It’s Time to Look at Medicare Changes

four things seniors need to know about the Medicare annual election period

Josh Sterling

Each year the Medicare Annual Election Period (AEP) occurs between Oct. 15 and Dec. 7. This is a crucial time for Medicare beneficiaries to review their current Part C (medical) and/or Part D (drug) plans. This can be confusing, so here are four things you need to know.


Medicare Parts C and D plans are facilitated by private companies, not Medicare. You may assign your Medicare benefits to a private insurance company or Health Maintenance Organization (HMO). These plans are calendar year plans and you must abide by provider networks, co-pays, co-insurances, changing formularies (a list of prescription drugs that each plan covers) and fluctuating premiums. You have one chance a year to review your Part C or Part D plans for the following calendar year to make a change if necessary. Outside of the AEP you may only change your plan because of a special circumstance such as moving, entering a long-term care facility, or the termination of the plan.


If you are enrolled into Original Medicare (Parts A and B) along with a Medicare Supplement (also known as a Medigap Plan) and you are happy with that plan, then you do not need to do anything. Just continue to pay your plan premium and it will operate the same year after year. If you are enrolled in a Medicare Part D plan (drug coverage), it may be beneficial to have your plan reviewed. Many things can change, including covered medications, tier levels, and preferred pharmacies. Don’t get caught in January with a medication that has been removed from the plan’s formulary. Just because a plan worked in 2018 doesn’t mean it will work for you next year. Medicare Part C plans also should be evaluated each year. Your local, independent agent is a great source for helping you compare plans.


If you are enrolled in a Part C or Part D plan, you will receive an Annual Notice of Change booklet by early October. You can also learn about plan changes by calling the plan or visiting the plan’s website. A link on titled “Find Health & Drug Plans” is a great tool for comparing prescription drug benefits. Also reaching out to your local Aging Disability Resource Center (ADRC) can be a great resource. However, seeking out a licensed insurance agent can be the fastest and easiest way to learn about the changes. Licensed insurance agents must certify annually with Medicare and each company they offer plans for. Thus dedicated, licensed insurance agents who specialize in the senior market have the most current resources of Medicare knowledge.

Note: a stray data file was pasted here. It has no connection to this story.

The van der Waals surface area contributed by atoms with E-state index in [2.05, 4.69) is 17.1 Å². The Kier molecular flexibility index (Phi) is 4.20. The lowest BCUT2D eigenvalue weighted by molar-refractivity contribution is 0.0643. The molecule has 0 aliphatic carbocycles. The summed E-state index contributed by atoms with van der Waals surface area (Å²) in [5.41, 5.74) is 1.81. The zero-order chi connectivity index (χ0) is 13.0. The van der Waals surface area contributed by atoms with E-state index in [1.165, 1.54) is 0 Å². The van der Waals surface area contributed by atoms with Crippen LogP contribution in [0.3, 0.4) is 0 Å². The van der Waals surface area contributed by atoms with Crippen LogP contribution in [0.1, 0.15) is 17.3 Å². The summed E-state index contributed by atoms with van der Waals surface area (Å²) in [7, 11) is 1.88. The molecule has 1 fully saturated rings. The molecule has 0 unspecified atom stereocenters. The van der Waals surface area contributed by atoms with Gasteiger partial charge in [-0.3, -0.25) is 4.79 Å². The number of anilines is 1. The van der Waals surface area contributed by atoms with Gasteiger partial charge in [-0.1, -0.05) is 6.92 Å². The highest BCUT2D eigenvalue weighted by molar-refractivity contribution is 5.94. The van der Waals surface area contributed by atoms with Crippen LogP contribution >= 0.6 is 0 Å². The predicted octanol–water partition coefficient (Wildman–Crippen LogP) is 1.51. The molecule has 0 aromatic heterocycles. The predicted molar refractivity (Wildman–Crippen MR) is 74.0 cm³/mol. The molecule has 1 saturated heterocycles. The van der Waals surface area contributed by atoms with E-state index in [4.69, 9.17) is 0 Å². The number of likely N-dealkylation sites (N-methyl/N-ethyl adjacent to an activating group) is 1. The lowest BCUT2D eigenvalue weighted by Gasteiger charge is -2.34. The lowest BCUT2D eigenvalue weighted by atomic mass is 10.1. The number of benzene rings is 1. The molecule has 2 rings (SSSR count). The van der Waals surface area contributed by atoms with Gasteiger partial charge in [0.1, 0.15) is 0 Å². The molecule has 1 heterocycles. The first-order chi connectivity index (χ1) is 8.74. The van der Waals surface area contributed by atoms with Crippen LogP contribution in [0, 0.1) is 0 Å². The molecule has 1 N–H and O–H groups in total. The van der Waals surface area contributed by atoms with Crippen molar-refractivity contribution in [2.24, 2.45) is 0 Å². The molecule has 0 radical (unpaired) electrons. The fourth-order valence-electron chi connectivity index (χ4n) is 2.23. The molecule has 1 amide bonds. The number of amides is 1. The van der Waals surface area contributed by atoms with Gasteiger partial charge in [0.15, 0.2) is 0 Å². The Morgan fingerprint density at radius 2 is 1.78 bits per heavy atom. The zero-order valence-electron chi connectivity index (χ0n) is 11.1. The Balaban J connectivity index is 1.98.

After reviewing all of your plan materials, you may decide a plan change is needed.  Here’s how to make one:

Visit and enroll into a new plan via the “Find Health & Drug Plans” link.

Contact the plan directly to enroll over the phone or go to their website to enroll.
Schedule an appointment with a senior market licensed insurance agent. Using an agent assures that forms are filled out correctly, timeframes are followed, and you have a professional advocate for you. Agents services are paid for by the plan that you choose and do not affect the plan premiums. You should never pay a licensed agent for the time you spend with them.

Medicare does not need to be complicated as there are many resources available to help you. I hope this information gives you a good sense of the steps you may need to take during this year’s annual election period.   

Josh Sterling is an agent with Insurance Associates in Eau Claire (